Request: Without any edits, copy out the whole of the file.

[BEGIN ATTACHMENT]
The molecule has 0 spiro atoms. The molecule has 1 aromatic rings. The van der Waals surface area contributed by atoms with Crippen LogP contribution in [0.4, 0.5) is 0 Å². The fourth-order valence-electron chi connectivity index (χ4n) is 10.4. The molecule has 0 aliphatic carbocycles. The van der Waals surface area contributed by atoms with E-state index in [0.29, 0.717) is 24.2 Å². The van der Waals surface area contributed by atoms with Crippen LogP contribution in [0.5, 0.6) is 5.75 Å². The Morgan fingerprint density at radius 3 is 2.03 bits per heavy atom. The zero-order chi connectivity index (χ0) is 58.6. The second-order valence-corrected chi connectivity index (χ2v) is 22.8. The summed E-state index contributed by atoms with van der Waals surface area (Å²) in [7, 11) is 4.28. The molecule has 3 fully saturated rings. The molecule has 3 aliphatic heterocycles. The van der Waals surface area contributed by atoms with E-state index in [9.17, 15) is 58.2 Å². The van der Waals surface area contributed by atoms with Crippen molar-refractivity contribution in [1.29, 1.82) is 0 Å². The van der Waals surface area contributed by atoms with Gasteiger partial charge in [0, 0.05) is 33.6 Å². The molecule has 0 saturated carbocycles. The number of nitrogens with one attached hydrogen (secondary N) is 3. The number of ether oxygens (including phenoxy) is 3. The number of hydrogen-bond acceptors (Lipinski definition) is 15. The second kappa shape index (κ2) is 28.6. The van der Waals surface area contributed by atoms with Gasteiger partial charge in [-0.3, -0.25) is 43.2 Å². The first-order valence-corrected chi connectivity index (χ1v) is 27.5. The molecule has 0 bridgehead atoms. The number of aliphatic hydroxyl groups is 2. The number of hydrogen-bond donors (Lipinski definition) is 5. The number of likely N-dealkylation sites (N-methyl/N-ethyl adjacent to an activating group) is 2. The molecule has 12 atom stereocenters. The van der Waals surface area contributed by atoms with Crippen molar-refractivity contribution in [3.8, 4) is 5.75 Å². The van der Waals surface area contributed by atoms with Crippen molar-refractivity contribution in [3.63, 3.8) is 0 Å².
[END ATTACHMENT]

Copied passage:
The molecule has 0 spiro atoms. The molecule has 1 aromatic rings. The van der Waals surface area contributed by atoms with Crippen LogP contribution in [0.4, 0.5) is 0 Å². The fourth-order valence-electron chi connectivity index (χ4n) is 10.4. The molecule has 0 aliphatic carbocycles. The van der Waals surface area contributed by atoms with E-state index in [0.29, 0.717) is 24.2 Å². The van der Waals surface area contributed by atoms with Crippen LogP contribution in [0.5, 0.6) is 5.75 Å². The Morgan fingerprint density at radius 3 is 2.03 bits per heavy atom. The zero-order chi connectivity index (χ0) is 58.6. The second-order valence-corrected chi connectivity index (χ2v) is 22.8. The summed E-state index contributed by atoms with van der Waals surface area (Å²) in [7, 11) is 4.28. The molecule has 3 fully saturated rings. The molecule has 3 aliphatic heterocycles. The van der Waals surface area contributed by atoms with E-state index in [9.17, 15) is 58.2 Å². The van der Waals surface area contributed by atoms with Crippen molar-refractivity contribution in [1.29, 1.82) is 0 Å². The van der Waals surface area contributed by atoms with Gasteiger partial charge in [0, 0.05) is 33.6 Å². The molecule has 0 saturated carbocycles. The number of nitrogens with one attached hydrogen (secondary N) is 3. The number of ether oxygens (including phenoxy) is 3. The number of hydrogen-bond acceptors (Lipinski definition) is 15. The second kappa shape index (κ2) is 28.6. The van der Waals surface area contributed by atoms with Gasteiger partial charge in [-0.3, -0.25) is 43.2 Å². The first-order valence-corrected chi connectivity index (χ1v) is 27.5. The molecule has 0 bridgehead atoms. The number of aliphatic hydroxyl groups is 2. The number of hydrogen-bond donors (Lipinski definition) is 5. The number of likely N-dealkylation sites (N-methyl/N-ethyl adjacent to an activating group) is 2. The molecule has 12 atom stereocenters. The van der Waals surface area contributed by atoms with Crippen molar-refractivity contribution in [3.8, 4) is 5.75 Å². The van der Waals surface area contributed by atoms with Crippen molar-refractivity contribution in [3.63, 3.8) is 0 Å².